“As we — the youngest survivors — pass on the baton of remembrance, we are delighted to see this wonderful design team deliver a Memorial and Learning Centre which will resonate for generations.”

Olivia Marks-Woldman, Chief Executive of the Holocaust Memorial Day Trust, said: ‘The UK Holocaust Memorial will be a fitting tribute to the six million Jews who were murdered in occupied Europe during the Holocaust, and to the survivors who rebuilt their lives in the UK, contributing so much to British life.

We look forward to working with the UKHMF, to ensure that the Memorial plays a central role in the national and local commemorations that the Holocaust Memorial Day Trust runs every year, all around the country.’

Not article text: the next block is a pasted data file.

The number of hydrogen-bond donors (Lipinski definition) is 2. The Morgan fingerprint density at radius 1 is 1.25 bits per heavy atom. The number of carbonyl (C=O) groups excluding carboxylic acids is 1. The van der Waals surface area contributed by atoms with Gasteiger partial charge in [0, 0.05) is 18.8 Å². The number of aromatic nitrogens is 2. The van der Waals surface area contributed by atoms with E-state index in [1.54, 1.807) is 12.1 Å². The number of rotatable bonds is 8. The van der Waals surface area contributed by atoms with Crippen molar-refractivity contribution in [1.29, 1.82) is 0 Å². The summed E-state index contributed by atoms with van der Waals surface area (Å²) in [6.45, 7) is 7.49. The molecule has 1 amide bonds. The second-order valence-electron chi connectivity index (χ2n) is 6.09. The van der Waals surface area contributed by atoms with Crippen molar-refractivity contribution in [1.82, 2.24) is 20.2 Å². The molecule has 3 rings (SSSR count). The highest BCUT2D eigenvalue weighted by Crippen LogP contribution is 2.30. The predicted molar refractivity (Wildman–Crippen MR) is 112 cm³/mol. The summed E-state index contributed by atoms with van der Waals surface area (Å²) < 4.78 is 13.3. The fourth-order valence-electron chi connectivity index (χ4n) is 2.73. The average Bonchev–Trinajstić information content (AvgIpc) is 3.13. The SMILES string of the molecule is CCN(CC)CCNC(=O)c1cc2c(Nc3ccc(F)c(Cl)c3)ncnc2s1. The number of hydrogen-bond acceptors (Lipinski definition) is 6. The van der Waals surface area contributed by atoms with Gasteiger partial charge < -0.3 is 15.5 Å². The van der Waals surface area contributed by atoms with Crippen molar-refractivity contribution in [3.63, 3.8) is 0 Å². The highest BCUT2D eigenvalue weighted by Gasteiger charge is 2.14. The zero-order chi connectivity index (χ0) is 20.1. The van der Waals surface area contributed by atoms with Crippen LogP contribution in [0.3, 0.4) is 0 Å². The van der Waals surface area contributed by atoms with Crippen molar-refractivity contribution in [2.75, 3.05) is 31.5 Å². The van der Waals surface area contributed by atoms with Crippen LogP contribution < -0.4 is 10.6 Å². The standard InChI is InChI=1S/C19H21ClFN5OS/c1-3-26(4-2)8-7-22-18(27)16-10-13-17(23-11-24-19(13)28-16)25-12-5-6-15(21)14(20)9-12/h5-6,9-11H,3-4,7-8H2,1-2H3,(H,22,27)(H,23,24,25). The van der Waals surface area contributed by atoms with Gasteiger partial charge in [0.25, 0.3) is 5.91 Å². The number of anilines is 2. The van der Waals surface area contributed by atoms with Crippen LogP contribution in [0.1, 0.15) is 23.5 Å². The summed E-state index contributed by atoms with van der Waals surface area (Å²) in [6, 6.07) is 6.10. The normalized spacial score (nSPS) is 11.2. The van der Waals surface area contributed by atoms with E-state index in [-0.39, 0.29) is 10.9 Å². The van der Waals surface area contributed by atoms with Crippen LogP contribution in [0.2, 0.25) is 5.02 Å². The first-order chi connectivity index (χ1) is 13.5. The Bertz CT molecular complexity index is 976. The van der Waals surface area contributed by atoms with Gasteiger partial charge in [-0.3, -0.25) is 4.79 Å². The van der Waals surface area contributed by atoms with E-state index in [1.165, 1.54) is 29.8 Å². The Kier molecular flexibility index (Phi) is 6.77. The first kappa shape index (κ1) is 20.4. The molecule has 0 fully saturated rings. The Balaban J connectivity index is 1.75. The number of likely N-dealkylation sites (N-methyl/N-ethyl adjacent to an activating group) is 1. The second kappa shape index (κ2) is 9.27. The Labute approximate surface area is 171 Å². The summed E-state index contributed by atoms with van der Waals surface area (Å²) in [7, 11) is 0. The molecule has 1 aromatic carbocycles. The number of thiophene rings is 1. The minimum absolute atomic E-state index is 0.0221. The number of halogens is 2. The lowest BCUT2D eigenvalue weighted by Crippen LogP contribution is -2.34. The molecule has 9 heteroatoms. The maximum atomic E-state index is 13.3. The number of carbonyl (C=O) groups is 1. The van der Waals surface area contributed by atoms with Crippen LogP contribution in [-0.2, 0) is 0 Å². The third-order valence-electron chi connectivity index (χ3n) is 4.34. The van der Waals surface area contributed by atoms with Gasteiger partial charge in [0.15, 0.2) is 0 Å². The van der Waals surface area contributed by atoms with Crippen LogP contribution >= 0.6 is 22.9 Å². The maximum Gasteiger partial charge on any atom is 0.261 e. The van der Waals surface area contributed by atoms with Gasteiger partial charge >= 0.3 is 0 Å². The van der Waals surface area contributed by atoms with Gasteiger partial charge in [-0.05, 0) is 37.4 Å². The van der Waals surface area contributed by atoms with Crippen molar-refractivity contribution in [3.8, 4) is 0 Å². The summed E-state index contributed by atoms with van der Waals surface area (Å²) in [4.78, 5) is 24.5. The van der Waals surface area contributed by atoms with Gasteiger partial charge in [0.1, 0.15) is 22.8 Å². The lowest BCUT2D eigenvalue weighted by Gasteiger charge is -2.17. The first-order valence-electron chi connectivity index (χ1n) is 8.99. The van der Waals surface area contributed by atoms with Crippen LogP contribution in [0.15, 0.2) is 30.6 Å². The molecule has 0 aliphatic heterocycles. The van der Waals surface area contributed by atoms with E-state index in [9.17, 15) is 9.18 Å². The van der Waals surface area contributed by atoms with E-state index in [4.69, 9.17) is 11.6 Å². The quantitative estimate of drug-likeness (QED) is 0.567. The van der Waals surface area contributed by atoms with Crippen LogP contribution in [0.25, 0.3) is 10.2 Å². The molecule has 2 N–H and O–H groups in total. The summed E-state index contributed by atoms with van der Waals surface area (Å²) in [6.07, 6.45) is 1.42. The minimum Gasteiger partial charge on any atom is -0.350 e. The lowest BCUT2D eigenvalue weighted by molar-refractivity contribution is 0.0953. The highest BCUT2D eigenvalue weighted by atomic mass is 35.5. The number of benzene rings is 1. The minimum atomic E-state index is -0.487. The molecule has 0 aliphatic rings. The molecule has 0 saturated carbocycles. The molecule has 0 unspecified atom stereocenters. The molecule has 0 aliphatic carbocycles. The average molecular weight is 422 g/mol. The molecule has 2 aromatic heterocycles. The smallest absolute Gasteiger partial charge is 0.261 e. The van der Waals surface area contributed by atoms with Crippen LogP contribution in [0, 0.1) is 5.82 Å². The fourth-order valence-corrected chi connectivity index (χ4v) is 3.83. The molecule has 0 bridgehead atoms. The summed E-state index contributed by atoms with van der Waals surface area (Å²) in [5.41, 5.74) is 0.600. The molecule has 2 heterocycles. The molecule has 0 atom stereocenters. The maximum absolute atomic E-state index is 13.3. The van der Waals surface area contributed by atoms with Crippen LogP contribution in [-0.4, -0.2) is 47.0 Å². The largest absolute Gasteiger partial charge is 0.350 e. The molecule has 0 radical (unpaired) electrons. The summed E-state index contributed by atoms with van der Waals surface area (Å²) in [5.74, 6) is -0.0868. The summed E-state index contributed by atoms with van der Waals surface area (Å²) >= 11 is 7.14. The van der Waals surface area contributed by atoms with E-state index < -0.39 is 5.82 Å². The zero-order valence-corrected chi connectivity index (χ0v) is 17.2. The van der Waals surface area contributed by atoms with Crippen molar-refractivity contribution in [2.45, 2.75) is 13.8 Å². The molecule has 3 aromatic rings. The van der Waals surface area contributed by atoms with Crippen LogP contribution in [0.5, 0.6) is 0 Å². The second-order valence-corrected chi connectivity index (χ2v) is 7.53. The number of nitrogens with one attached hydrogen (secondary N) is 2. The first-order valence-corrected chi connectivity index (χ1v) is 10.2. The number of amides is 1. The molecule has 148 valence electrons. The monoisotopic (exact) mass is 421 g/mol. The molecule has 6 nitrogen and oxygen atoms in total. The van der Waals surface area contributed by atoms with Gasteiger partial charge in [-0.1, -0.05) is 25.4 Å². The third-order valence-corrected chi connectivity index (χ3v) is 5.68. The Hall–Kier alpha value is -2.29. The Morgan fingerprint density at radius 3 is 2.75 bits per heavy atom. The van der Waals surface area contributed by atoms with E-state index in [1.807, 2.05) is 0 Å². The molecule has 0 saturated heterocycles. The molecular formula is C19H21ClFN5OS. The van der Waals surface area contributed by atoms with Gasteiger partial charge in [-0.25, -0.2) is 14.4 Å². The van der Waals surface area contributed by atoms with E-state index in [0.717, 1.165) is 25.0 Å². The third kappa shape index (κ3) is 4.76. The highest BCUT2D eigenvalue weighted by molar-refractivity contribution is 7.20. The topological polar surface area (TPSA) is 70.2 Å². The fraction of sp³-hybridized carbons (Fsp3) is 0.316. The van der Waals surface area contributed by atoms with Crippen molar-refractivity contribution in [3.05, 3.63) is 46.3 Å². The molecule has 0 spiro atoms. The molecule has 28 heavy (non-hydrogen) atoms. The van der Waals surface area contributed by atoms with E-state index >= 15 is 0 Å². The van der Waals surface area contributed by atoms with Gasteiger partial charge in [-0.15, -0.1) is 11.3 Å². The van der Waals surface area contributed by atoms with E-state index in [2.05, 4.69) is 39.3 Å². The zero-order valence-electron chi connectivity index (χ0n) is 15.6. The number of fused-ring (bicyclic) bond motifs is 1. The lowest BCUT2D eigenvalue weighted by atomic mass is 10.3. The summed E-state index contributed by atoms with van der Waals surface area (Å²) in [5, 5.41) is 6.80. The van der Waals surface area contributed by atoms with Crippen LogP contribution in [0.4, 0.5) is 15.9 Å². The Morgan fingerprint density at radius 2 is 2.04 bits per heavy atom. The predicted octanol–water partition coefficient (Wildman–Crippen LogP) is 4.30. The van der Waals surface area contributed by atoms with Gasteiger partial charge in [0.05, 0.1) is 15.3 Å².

Karen Pollock, Chief Executive of the Holocaust Educational Trust, said: “We are fortunate that ten world leading design teams decided to enter this competition – all with a very impressive vision for this memorial, which will stand for generations to come. This memorial will be a tribute to both the victims and the Holocaust survivors who have rebuilt their lives in the UK, but beyond this, it will be a focal point for people from all walks of life to engage and learn about the Holocaust – more important than ever in today’s world. Congratulations to the Adjaye Associates team who will deliver on this crucial mission.”

Board of Deputies President Jonathan Arkush said: “The design is at once sympathetic to its setting and also appropriately disruptive. Our hope is that the finished memorial will provide a fitting monument to the suffering of the victims of the Shoah.”